• demonstrating basic home maintenance: patch a hole in the wall, find a stud, caulk tub or shower, change toilet tank mechanism, clean rain gutters, hang a door
  • purchasing, maintaining, and cleaning a vehicle: check fluids, tire pressure, changing a flat tire and oil
  • using the owner’s manual
  • maintaining first aid and emergency kits for home and auto

Additional resources include:

Will these courses look different for each family?
Home education offers the ability to tailor courses to the learner. Life skills are no different. In fact, it can be difficult finding specific pre-written, individualized curriculums for these courses.

For our family, when the curriculum needed to be individualized, we found topic-specific books, instructional manuals, online resources, and video tutorials most beneficial—particularly for skills with which we were unfamiliar. Searching for high school course syllabi or course descriptions online also provided direction if we needed content options. Most importantly, my high schoolers contributed ideas based on interest, current knowledge, and depth of study.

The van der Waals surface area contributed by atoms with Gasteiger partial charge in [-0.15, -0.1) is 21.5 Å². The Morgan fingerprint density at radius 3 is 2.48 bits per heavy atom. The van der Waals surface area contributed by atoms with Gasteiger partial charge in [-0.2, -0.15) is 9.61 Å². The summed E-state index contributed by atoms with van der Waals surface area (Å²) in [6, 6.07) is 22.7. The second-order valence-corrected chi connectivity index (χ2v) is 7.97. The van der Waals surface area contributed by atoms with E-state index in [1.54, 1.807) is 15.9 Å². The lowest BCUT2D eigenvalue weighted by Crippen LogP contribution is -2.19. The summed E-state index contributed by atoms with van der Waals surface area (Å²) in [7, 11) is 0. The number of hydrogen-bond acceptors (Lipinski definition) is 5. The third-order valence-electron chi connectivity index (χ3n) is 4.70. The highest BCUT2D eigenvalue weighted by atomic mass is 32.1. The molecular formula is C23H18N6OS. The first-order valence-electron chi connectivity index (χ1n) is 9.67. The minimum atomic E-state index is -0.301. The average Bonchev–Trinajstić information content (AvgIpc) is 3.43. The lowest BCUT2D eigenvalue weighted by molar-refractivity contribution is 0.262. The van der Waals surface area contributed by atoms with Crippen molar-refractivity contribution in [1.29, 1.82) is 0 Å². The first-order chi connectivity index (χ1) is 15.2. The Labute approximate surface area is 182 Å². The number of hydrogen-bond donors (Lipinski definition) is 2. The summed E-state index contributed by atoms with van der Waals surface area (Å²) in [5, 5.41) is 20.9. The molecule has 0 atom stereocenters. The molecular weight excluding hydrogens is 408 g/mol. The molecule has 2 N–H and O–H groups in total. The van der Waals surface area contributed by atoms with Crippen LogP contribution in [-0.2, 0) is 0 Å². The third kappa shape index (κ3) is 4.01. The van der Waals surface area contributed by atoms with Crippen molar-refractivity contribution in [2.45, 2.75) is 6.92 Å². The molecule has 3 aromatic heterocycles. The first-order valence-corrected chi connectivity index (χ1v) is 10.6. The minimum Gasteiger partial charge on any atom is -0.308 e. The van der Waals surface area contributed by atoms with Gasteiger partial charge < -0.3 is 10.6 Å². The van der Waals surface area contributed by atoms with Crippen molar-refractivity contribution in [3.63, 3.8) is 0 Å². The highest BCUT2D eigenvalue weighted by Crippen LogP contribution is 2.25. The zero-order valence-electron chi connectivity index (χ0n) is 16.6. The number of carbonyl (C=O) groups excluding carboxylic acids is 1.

High school is about gaining knowledge and skills and applying those skills to real-life scenarios. It’s about teens and young adults identifying a problem, knowing where to find resources and answers, and finding a solution. That process is invaluable and builds confidence to learn skills and fuel life learning.
Cheryl Bastian headshot

heryl Bastian has been married to Mike for twenty-eight years and began homeschooling in 1993. A mother of eight children—toddler through adult—Cheryl knows the trials and triumphs of embracing each season of life and is passionate about equipping and inspiring parents who want to nurture a desire for lifelong learning in their children.